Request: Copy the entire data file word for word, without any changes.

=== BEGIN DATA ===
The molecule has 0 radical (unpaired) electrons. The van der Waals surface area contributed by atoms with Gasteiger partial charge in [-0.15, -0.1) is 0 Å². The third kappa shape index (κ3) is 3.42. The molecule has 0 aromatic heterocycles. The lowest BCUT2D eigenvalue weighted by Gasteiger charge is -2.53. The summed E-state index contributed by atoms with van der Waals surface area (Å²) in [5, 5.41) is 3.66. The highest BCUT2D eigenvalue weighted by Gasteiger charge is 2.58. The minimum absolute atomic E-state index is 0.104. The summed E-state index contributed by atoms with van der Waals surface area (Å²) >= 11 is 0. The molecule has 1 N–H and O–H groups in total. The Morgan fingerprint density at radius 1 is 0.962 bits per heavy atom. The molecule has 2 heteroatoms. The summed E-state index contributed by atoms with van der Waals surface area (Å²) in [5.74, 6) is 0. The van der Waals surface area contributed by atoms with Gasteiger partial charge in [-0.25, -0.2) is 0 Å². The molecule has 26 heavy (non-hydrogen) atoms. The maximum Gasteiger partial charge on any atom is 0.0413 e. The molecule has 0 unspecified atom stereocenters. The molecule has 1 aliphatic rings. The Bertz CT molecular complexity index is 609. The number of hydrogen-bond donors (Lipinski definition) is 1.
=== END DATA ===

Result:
The molecule has 0 radical (unpaired) electrons. The van der Waals surface area contributed by atoms with Gasteiger partial charge in [-0.15, -0.1) is 0 Å². The third kappa shape index (κ3) is 3.42. The molecule has 0 aromatic heterocycles. The lowest BCUT2D eigenvalue weighted by Gasteiger charge is -2.53. The summed E-state index contributed by atoms with van der Waals surface area (Å²) in [5, 5.41) is 3.66. The highest BCUT2D eigenvalue weighted by Gasteiger charge is 2.58. The minimum absolute atomic E-state index is 0.104. The summed E-state index contributed by atoms with van der Waals surface area (Å²) >= 11 is 0. The molecule has 1 N–H and O–H groups in total. The Morgan fingerprint density at radius 1 is 0.962 bits per heavy atom. The molecule has 2 heteroatoms. The summed E-state index contributed by atoms with van der Waals surface area (Å²) in [5.74, 6) is 0. The van der Waals surface area contributed by atoms with Gasteiger partial charge in [-0.25, -0.2) is 0 Å². The molecule has 26 heavy (non-hydrogen) atoms. The maximum Gasteiger partial charge on any atom is 0.0413 e. The molecule has 0 unspecified atom stereocenters. The molecule has 1 aliphatic rings. The Bertz CT molecular complexity index is 609. The number of hydrogen-bond donors (Lipinski definition) is 1.